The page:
The majority of the circuits have concluded that there is no personal liability of agents and/or supervisors under Title VII and/or ADEA, 29 U.S.C. 621 et seq. because said individual persons are not "employers" within the act. See Tomka v. Seiler Corp., 66 F.3d 1295, 1313-1317 (2nd Cir. 1995); EEOC v. AIC Security Investigations, Ltd., 55 F.3d 1276, 1281 (7th Cir. 1995); Lenhardt v. Basic Inst. of Tech., 55 F.3d 377 (8th Cir. 1995); Birkbeck v. Marvel Lighting Corp., 30 F.3d 507, 510(4th Cir. 1994); Grant v. Lone Star Co., 21 F.3d 649, 651-653(5th Cir. 1994); Miller v. Maxwell's Int'l Inc., 991 F.2d 583, 587 (9th Cir. 1994); Smith v. Lomax, 45 F.3d 402, 403-404 (11th Cir. 1995)

As stated in Colon Hernandez, 938 F. Supp. 1052, "individual defendants [as are Co-defendants Colon and Rodriguez] are not liable under Title VII. Title VII leaves it to the corporate entities, which are held liable for the discriminatory acts of these individuals, to deter the individuals' unlawful employment practices. This includes not only the corporate entity's own employees but those individuals who work for the employer outside the company".

Recapitulating, there are two convincing arguments that impress the court, adopted by Circuit and District Courts in analyzing potential personal liability under Title VII. ( See generally Contreras Bordallo v. Banco Bilbao Vizcaya, 952 F. Supp. 72, 73, n.2 (D.P.R. 1997) and Flammand 876 F. Supp. at 361-64 containing the circuit court opinions discussing personal liability of supervisors and/or agents.) First the definition of "employer" under the Act, 42 U.S.C. 2000(b), which includes the employer's "agents", is not a vehicle to impute liability upon said agent, but a means to incorporate respondent superior liability into the law. Maxwell's Int'l Inc., 991 F.2d at 587; Tomka, 66 F.3d at 1314 ("there is a noticeable absence of any mention of agent liability in the floor debates over § 2000(e)(b)".) Second the statutory scheme of Title VII indicates that Congress did not intent to impose individual liability over agents and/ or supervisors as employees. Title VII limits the liability to employers with fifteen or more employees 42 U.S.C. 2000e(b) obviously in an attempt not to burden small entities with the costs of litigating these types of claims. Further in authorizing compensatory and punitive damages, 42 U.S.C. 1981(a), Congress in 1991 limited the liability of employers based on the number of employees of the corporation. "If Congress decided to protect such entities with limited resources from liability, it is inconceivable that Congress intended to allow civil liabilities to run against individual employees". Maxwell's Int'l Inc., 991 F.2d at 587, and at n.2.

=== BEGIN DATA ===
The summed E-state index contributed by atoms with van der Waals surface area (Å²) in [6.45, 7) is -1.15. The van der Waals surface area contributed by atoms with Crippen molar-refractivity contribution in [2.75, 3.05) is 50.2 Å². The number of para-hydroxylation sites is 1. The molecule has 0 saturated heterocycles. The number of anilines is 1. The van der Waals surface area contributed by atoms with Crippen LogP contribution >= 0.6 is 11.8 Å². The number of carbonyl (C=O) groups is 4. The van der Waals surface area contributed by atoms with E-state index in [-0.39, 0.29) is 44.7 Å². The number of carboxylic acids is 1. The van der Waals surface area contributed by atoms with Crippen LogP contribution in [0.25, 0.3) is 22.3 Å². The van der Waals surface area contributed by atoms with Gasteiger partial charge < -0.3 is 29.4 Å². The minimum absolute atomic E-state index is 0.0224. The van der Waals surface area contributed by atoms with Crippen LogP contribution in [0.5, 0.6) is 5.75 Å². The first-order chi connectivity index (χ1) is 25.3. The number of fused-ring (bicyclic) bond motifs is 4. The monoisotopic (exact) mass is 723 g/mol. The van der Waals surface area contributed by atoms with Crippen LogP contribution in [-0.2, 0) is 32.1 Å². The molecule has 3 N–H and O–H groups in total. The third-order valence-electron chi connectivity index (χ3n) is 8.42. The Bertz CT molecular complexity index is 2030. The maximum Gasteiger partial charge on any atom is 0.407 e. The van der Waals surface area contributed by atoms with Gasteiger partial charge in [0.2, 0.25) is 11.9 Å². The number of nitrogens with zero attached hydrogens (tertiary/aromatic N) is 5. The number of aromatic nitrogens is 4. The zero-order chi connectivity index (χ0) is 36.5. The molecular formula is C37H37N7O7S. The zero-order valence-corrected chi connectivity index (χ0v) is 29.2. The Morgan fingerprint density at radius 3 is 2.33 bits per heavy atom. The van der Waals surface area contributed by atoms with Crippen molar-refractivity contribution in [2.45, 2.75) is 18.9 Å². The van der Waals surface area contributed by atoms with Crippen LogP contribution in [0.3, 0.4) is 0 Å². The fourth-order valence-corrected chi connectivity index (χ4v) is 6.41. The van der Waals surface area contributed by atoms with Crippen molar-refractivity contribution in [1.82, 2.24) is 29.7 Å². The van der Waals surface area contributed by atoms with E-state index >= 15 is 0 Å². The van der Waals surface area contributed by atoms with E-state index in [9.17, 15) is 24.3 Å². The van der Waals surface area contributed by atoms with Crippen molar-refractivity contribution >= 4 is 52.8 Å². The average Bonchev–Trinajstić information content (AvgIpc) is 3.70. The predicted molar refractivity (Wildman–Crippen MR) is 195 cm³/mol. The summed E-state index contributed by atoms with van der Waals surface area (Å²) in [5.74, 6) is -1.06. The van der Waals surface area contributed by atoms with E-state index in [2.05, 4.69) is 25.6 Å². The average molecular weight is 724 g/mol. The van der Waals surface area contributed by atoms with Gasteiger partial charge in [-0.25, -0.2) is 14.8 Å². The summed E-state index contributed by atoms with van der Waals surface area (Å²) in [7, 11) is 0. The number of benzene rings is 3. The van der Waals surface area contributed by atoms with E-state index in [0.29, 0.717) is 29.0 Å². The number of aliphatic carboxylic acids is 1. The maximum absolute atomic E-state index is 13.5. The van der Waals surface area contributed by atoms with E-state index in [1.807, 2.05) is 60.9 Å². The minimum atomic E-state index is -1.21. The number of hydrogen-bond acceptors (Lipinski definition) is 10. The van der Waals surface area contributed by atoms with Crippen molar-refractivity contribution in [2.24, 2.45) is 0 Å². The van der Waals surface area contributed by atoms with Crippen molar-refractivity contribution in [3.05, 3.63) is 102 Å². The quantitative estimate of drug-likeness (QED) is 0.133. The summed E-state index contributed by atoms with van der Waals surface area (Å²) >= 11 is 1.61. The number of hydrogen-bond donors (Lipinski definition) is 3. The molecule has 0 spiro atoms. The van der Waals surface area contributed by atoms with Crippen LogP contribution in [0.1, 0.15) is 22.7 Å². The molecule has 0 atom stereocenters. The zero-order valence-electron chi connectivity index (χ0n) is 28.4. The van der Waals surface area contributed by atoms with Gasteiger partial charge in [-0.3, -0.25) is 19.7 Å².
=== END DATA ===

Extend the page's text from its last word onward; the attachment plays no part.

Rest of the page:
Because the liability of Co-defendants Colon and Rodriguez is grounded exclusively on individual liability as "agents" and/or supervisors, the court must dismiss the Title VII cause of action. 1"

THEREFORE, the court grants Co-defendants motion to dismiss.


In San Juan, Puerto Rico, this 25th day of March, 1998.



1. The family of Co-plaintiff Acevedo lack cause of action to sue in the case under Title VII. Said family members as third parties do not comply with the definition of "employees" under the Act. 42 U.S.C. 2000 (e)(b). Under local law, the Puerto Rico Supreme Court decided that a girlfriend of the affected employee would have standing to sue under the Civil Code of Puerto Rico but not under the local labor law (Law 100 of 1959, P.R. Laws Ann, tit. 29 § 146 et seq.), Santini Rivera v. Service Air, 94 JTS 121. Family members therefore have a cause of action based on pendent jurisdiction under article 1802 of the Puerto Rico Civil Code.